David, his wife Amanda and their family, generously agreed to share their story, to help us with our appeal to raise funds for the Cancer Wellbeing Centre and Research Hub at the Canberra Region Cancer Centre.
"When I was diagnosed with Acute Lymphoblastic Leukaemia at Canberra Hospital, I thought I might have a few months of chemo then be back at work.
But the haematologist told me my leukaemia was 100% incurable... unless I had a stem cell transplant. And it would be brutal. I focused on taking things step by step, but I ended up in very dark places.
The treatment had to kill my stem cells so they could be replaced with the healthy cells my brother had donated. It also killed all the fast-dividing cells in my body and I was in agony. I couldn’t talk, swallow, eat or drink.
The good news was the graft of stem cells had started to grow new blood cells. Everything was going to plan.
Then things started to go downhill - fast. I was so sick there are entire weeks I can’t remember, I was in and out of consciousness. Eventually the doctors told my wife Amanda ‘we’ve never seen a case like this before.’
But within hours I’d turned a corner. I could sit up, eat, talk. It was my 42nd birthday and what a gift I’d been given, the gift of my life.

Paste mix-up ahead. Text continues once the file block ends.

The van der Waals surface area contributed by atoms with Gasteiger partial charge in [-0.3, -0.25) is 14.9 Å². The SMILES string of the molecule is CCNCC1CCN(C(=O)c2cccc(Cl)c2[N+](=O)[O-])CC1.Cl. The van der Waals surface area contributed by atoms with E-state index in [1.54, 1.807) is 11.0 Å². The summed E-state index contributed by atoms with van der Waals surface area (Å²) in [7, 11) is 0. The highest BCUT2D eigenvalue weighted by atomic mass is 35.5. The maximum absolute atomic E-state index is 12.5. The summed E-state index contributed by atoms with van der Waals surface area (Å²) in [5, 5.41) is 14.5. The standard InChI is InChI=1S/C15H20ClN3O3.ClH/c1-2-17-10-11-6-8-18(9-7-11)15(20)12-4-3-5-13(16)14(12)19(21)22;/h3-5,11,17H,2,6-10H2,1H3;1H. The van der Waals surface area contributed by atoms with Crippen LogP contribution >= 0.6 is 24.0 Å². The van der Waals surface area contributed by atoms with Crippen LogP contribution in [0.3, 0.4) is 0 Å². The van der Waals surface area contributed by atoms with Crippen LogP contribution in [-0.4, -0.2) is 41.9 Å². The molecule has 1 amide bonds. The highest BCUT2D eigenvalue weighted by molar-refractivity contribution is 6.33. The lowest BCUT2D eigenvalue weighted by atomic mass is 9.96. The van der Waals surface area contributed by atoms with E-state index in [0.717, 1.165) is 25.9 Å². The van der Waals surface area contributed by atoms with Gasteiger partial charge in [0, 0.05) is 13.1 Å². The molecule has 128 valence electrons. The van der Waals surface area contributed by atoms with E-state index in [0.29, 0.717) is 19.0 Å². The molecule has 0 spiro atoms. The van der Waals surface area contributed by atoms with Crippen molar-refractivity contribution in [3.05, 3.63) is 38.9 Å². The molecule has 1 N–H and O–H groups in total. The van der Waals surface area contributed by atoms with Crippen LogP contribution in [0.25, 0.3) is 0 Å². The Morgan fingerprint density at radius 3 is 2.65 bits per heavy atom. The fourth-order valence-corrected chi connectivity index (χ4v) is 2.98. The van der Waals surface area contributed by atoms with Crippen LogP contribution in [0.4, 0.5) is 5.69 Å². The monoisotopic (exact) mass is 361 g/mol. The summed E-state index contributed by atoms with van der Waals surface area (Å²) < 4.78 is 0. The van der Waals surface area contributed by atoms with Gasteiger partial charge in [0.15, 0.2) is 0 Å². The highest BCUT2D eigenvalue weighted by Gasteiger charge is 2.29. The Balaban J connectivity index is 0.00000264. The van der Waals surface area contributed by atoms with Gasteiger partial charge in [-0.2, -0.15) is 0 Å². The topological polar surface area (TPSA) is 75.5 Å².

Being told I was in remission and the transplant had worked, Amanda and I were thrilled. But where I thought I’d be fighting fit almost straight away, my progress was agonisingly slow.
I had such bad back pain, it used to take me a full minute to roll over in bed.
Struggling back to real physical activity took years, with Pilates, personal training, I’m back playing soccer and bushwalking. We even climbed Sydney Harbour Bridge last year.
We keep saying to each other how lucky we are. But I know I wouldn’t be able to do nearly as much now, if I hadn’t had help to rebuild my body and my mind. That’s one reason why we need a Cancer Wellbeing Centre in Canberra.
I feel so grateful for my care at Canberra Hospital, I couldn’t speak highly enough of everyone involved, but it was a tough road.
You get to a point where you think, ‘Now I’m going to start living my life again’ then realise you can never go back to your old life.
So taking care of your mental health after cancer is hugely important too and that’s another way the Wellbeing Centre will support people.